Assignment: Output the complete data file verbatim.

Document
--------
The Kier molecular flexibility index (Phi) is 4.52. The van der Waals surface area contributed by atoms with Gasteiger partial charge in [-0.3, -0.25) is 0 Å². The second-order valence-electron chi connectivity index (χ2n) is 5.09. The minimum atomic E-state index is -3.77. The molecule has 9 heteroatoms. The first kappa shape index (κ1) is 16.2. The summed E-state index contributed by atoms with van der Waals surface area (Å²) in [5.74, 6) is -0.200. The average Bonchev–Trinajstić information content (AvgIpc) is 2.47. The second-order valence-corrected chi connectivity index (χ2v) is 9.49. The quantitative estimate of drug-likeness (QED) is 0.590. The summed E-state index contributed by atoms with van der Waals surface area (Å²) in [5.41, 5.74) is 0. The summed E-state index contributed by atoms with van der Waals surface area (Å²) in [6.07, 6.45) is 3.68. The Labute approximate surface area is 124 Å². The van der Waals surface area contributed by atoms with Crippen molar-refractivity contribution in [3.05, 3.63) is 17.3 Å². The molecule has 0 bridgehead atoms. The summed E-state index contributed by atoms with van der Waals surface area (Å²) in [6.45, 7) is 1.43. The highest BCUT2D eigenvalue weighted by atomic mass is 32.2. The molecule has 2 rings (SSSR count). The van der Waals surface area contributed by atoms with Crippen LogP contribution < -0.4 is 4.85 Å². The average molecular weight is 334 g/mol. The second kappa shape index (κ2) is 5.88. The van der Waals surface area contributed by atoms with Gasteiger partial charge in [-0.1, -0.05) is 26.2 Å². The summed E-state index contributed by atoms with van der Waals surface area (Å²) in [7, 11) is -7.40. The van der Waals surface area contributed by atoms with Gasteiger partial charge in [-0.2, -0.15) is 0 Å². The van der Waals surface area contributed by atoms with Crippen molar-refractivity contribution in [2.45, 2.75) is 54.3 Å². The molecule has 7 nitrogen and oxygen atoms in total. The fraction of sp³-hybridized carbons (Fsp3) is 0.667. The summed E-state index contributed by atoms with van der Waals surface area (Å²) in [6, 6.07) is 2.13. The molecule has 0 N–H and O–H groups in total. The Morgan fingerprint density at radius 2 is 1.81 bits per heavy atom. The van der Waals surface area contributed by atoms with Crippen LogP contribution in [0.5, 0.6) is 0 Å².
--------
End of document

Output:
The Kier molecular flexibility index (Phi) is 4.52. The van der Waals surface area contributed by atoms with Gasteiger partial charge in [-0.3, -0.25) is 0 Å². The second-order valence-electron chi connectivity index (χ2n) is 5.09. The minimum atomic E-state index is -3.77. The molecule has 9 heteroatoms. The first kappa shape index (κ1) is 16.2. The summed E-state index contributed by atoms with van der Waals surface area (Å²) in [5.74, 6) is -0.200. The average Bonchev–Trinajstić information content (AvgIpc) is 2.47. The second-order valence-corrected chi connectivity index (χ2v) is 9.49. The quantitative estimate of drug-likeness (QED) is 0.590. The summed E-state index contributed by atoms with van der Waals surface area (Å²) in [5.41, 5.74) is 0. The summed E-state index contributed by atoms with van der Waals surface area (Å²) in [6.07, 6.45) is 3.68. The Labute approximate surface area is 124 Å². The van der Waals surface area contributed by atoms with Crippen molar-refractivity contribution in [3.05, 3.63) is 17.3 Å². The molecule has 0 bridgehead atoms. The summed E-state index contributed by atoms with van der Waals surface area (Å²) in [6.45, 7) is 1.43. The highest BCUT2D eigenvalue weighted by atomic mass is 32.2. The molecule has 2 rings (SSSR count). The van der Waals surface area contributed by atoms with Crippen LogP contribution < -0.4 is 4.85 Å². The average molecular weight is 334 g/mol. The second kappa shape index (κ2) is 5.88. The van der Waals surface area contributed by atoms with Gasteiger partial charge in [-0.1, -0.05) is 26.2 Å². The summed E-state index contributed by atoms with van der Waals surface area (Å²) in [7, 11) is -7.40. The van der Waals surface area contributed by atoms with Gasteiger partial charge in [-0.2, -0.15) is 0 Å². The van der Waals surface area contributed by atoms with Crippen molar-refractivity contribution in [2.45, 2.75) is 54.3 Å². The molecule has 7 nitrogen and oxygen atoms in total. The fraction of sp³-hybridized carbons (Fsp3) is 0.667. The summed E-state index contributed by atoms with van der Waals surface area (Å²) in [6, 6.07) is 2.13. The molecule has 0 N–H and O–H groups in total. The Morgan fingerprint density at radius 2 is 1.81 bits per heavy atom. The van der Waals surface area contributed by atoms with Crippen LogP contribution in [0.5, 0.6) is 0 Å².